By Siobhan Fletcher, March 29 2018 —
Stepping onto a nine-and-a-half hour flight to the other side of the world alone can be a daunting experience, especially when that flight is taking you to a foreign university where you don’t know anyone for several months. Not to mention the thoughts like, “What if I don’t make any friends?” that creep into your mind.
That was exactly the situation that I — like so many other international students — found myself in on Sept. 2, 2017. I’m from the United Kingdom, where I study American and Canadian literature, history and culture. When it came time to pick where to go for my year abroad, Canada always won out. I applied to the University of Calgary, enticed by the Banff National Park, snow and a desire to experience something vastly different, which I am glad to say I found — though I could have done without the sub-zero weather and the midterms.
The U of C has been a welcoming community to join, especially the International Student Services department that is willing to make sense of anything that could trip a student up along the way. In addition to organizing multiple fun trips, they also provide ample opportunities to encourage other students to visit new countries. Along with fantastic resources like the Students’ Union Q Centre — which is not paralleled by anything I have ever encountered on campuses elsewhere — there is definitely a sense of belonging and inclusiveness present on campus here, which has been eye-opening and encouraging for me, because I can now take these ideas and help implement them across the pond.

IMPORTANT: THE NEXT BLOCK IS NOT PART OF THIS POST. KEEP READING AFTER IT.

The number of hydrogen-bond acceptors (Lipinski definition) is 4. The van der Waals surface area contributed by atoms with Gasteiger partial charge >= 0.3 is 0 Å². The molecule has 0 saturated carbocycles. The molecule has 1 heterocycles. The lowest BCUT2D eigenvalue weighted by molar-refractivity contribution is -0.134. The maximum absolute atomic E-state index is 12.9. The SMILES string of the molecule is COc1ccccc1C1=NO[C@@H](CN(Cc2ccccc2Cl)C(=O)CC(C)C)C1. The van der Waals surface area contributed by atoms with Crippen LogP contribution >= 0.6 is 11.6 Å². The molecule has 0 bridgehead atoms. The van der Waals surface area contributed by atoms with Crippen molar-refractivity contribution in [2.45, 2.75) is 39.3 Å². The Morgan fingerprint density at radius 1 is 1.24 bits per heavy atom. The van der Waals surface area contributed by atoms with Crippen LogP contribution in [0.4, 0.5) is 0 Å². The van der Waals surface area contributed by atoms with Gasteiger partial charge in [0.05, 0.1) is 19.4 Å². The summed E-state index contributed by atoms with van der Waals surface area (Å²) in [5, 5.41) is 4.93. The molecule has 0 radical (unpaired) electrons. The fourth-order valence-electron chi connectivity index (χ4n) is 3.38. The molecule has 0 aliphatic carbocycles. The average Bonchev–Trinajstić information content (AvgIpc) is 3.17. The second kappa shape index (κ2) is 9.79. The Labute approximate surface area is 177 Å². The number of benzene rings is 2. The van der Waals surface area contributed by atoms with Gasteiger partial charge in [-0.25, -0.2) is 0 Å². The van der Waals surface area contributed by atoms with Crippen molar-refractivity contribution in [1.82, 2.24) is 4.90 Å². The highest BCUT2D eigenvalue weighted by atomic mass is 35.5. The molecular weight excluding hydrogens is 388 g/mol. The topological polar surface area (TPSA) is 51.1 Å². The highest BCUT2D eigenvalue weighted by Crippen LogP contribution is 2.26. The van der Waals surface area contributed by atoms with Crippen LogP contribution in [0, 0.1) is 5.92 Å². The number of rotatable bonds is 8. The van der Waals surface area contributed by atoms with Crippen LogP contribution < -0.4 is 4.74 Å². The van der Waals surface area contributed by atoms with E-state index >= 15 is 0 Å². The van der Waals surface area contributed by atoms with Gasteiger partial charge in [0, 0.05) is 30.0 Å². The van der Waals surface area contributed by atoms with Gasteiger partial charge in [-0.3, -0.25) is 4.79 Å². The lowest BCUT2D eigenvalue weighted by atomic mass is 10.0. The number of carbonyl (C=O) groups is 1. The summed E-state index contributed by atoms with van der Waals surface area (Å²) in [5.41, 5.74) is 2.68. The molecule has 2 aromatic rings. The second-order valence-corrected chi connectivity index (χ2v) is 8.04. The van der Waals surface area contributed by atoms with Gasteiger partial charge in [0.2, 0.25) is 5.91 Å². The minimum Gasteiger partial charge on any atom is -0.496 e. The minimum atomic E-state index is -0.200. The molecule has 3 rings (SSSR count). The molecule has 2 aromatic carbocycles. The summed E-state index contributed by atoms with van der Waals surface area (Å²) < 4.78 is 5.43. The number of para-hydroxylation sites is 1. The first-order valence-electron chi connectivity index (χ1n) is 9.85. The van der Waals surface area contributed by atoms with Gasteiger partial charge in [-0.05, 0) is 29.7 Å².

However, it is worth noting that being on an exchange for an entire year is a mixed emotional bag, full of unbelievable highs and lows — much like life in general. Contending with being so far away from everything you know is something you should consider if you want to do a year abroad, as it’s no small feat. My fellow exchange students and I were warned before we departed that there would be culture shock wherever we went, but I didn’t believe that Canada would feel too different from home. The reality is that whenever I hear an accent that I recognize instinctively here, my heart soars.
Despite the challenges, I could not recommend doing a year abroad enough if you ever have the chance. I have met incredible people from all over the world who I otherwise never would have had the pleasure to know. I have tried things I never would normally get to, like snowboarding and tubing on real snow, having a genuine Thanksgiving experience and going to the theme park inside West Edmonton Mall.
Most importantly, studying abroad gives you a sense that you have achieved something tangible, especially if you step outside of your comfort zone and do it alone. I can say forever that I travelled thousands of miles away from everyone I know and managed to thrive for a year despite the ups and downs. If you ever find yourself in a situation where you have the chance to study elsewhere for a year, make sure you take the plunge.
Articles published in the Gauntlet‘s opinion section do not necessarily reflect the views of the Gauntlet editorial board.